Posted: April 18th, 2016
EXERCISE 4-26: Revenue Recognition, Cash and Accrual Basis
Hathaway Health Club sold three-year memberships at a reduced rate during its opening promotion. It sold 1,000 three-year nonrefundable memberships for $366 each. The club expects to sell 100 additional three-year memberships for $900 each over each of the next two years. Membership fees are paid when clients sign-up. The club’s bookkeeper has prepared the following income statement for the first year of business and projected income statements for Years 2 and 3. Cash-basis income statements:
Year 1 Year 2 Year 3
Sales 366000 90000 90000
Equipment* 100000 0 0
Salaries and wages 50000 50000 50000
Advertising 5000 5000 5000
Rent and utilities 36000 36000 36000
Net income (loss) 175000 -1000 -1000
*Equipment was purchased at the beginning of Year 1 for $100,000 and is expected to last for three years and then be worth $1,000.
1. Convert the income statements for each of the three years to the accrual basis.
2. Describe how the revenue recognition principle applies. Do you believe that the cash-basis or the accrual-basis income statements are more useful to management? To investors? Why?
PROBLEM 5-2: Calculation of Gross Profit Ratio for Wal-Mart and Target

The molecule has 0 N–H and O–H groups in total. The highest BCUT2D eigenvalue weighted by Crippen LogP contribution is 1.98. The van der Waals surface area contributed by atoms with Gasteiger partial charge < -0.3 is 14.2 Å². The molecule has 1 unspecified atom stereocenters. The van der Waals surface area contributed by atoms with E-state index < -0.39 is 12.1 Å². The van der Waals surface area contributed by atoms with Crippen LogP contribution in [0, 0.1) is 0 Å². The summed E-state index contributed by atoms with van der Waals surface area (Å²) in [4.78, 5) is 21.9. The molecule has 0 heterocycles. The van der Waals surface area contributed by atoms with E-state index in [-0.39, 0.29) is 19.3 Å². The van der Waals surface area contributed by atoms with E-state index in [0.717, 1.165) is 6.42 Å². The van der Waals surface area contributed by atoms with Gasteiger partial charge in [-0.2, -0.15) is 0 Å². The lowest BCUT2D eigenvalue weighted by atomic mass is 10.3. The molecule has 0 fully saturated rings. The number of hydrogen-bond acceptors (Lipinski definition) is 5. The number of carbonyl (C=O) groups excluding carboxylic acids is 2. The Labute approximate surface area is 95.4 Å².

The following information was summarized from the consolidated statements of income of Wal-Mart Stores, Inc. and Subsidiaries for the years ended January 31, 2011 and 2010, and the consolidated statements of operations of Target Corporation for the years ended January 29, 2011, and January 30, 2010. (For each company, years are labeled as 2010 and 2009, respectively, although Wal-Mart labels these as the 2011 and 2010 fiscal years.)
[see the attached file for the table]
1. Calculate the gross profit ratios for Wal-Mart and Target for 2010 and 2009.
2. Which company appears to be performing better? What factors might cause the difference in the gross profit ratios of the two companies? What other information should you consider to determine how these companies are performing in this regard?
The following condensed income statements and balance sheets are available for Planter Stores for a two-year period. (All amounts are stated in thousands of dollars.)
Income Statements FY2012 FY2011
Revenues $35,982 $26,890
Cost of goods sold 12,594 9,912
Gross profit $23,388 $16,978
Operating expenses 13,488 10,578
Net income $9,900 $6,400
Balance Sheets December 31, 2012 December 31, 2011
Cash $9,400 $4,100
Inventory 4,500 5,400
Other current assets 1,600 1,250
Long-term assets, net 24,500 24,600
Total assets $40,000 $35,350
Current liabilities 9,380 10,600
Capital stock 18,000 18,000
Retained earnings 12,620 6,750
Total liabilities and stockholders’ equity $40,000 $35,350
Before releasing the 2012 annual report, Planter’s controller learns that the inventory of one of the stores (amounting to $500,000) was counted twice in the December 31, 2011, inventory. The inventory was correctly counted in the December 31, 2012 inventory.
1. Prepare revised income statements and balance sheets for Planter Stores for each of the two years. Ignore the effect of income taxes.
PROBLEM 6-1 Bank Reconciliation
The following information is available to assist you in preparing a bank reconciliation for Calico Corners on May 31, 2012:
a. The balance on the May 31, 2012, bank statement is $8,432.11.
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